Consider for example the topology described in Figure 1, with three routers A, B and D located in Paris and a fourth router C located in Tokyo, connected through tunnels in a diamond topology. When routing traffic from A to D, it is obviously preferable to use the local route through B, as this is likely to provide better service quality and lower monetary cost than the distant route through C. However, the existing implementations of Babel consider both routes as having the same metric, and will therefore route the traffic through C in roughly half the cases.

In this document, we specify an extension to the Babel routing protocol that enables precise measurement of the round-trip time (RTT) of a link, and allows its usage in metric computation. Since this causes a negative feedback loop, special care is needed to ensure that the resulting network is reasonably stable (Section 4).

We believe that this protocol may be useful in other situations than the one described above, such as when running Babel in a congested wireless mesh network or over a complex link layer that performs its own routing; the fine granularity of the timestamps used (1µs) should make it possible to experiment with RTT-based metrics on this kind of link layers.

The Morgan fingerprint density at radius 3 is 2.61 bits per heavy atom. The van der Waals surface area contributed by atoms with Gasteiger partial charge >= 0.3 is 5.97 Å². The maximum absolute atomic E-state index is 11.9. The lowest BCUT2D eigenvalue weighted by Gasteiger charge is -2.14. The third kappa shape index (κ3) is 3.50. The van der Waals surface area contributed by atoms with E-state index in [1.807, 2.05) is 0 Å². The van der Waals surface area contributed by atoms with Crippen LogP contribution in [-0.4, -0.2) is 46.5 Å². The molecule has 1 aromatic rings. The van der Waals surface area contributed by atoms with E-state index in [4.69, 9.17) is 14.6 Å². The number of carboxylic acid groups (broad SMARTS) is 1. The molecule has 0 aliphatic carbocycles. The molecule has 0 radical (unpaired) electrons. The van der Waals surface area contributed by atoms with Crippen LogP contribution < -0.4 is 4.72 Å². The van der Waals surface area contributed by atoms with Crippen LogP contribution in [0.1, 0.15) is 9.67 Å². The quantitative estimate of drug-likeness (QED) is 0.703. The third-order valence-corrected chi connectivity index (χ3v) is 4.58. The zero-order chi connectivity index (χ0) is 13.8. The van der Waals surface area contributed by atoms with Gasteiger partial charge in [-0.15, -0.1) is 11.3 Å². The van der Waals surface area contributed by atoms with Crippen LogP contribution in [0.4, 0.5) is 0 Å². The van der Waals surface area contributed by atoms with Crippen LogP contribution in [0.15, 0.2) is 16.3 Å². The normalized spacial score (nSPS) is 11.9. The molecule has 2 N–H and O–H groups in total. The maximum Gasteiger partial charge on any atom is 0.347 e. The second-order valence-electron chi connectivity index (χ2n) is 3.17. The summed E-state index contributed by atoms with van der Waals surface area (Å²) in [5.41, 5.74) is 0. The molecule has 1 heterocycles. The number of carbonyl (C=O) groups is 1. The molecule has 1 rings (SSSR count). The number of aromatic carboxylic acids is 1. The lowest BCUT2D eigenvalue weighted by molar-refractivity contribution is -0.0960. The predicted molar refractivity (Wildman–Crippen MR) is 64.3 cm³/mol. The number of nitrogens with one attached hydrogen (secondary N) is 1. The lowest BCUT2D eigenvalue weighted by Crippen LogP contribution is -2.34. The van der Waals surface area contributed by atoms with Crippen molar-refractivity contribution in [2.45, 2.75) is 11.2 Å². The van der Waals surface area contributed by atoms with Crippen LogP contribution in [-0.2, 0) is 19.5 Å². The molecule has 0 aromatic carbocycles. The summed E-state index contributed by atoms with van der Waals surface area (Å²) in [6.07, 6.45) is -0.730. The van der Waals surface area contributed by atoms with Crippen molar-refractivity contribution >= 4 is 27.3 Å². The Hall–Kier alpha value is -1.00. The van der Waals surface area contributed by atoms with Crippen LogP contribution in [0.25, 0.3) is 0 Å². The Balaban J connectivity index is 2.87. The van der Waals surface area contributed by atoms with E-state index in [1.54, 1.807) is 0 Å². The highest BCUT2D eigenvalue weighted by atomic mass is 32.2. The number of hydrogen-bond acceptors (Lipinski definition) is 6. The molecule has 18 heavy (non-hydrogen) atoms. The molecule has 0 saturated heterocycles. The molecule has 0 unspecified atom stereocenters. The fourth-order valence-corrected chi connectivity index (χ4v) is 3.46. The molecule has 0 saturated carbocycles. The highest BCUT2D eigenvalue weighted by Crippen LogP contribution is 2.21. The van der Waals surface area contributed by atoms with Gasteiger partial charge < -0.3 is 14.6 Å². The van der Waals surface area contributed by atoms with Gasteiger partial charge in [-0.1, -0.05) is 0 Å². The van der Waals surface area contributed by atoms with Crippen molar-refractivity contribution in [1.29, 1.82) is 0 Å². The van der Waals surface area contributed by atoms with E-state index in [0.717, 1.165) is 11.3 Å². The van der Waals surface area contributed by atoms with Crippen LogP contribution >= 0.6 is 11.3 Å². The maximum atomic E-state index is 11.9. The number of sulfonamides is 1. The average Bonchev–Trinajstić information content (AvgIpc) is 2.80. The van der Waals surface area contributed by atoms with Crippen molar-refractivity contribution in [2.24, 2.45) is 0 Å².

2. Specification of Requirements

The key words "MUST", "MUST NOT", "REQUIRED", "SHALL", "SHALL NOT", "SHOULD", "SHOULD NOT", "RECOMMENDED", "NOT RECOMMENDED", "MAY", and "OPTIONAL" in this document are to be interpreted as described in BCP 14 [RFC2119] [RFC8174] when, and only when, they appear in all capitals, as shown here.

3. RTT sampling

3.1. Data structures

We assume that every Babel speaker maintains a local clock, that counts microseconds from an arbitrary origin. We do not assume that clocks are synchronised: clocks local to distinct nodes need not share a common origin. The protocol will eventually recover if the clock is stepped, so clocks need not persist across node reboots.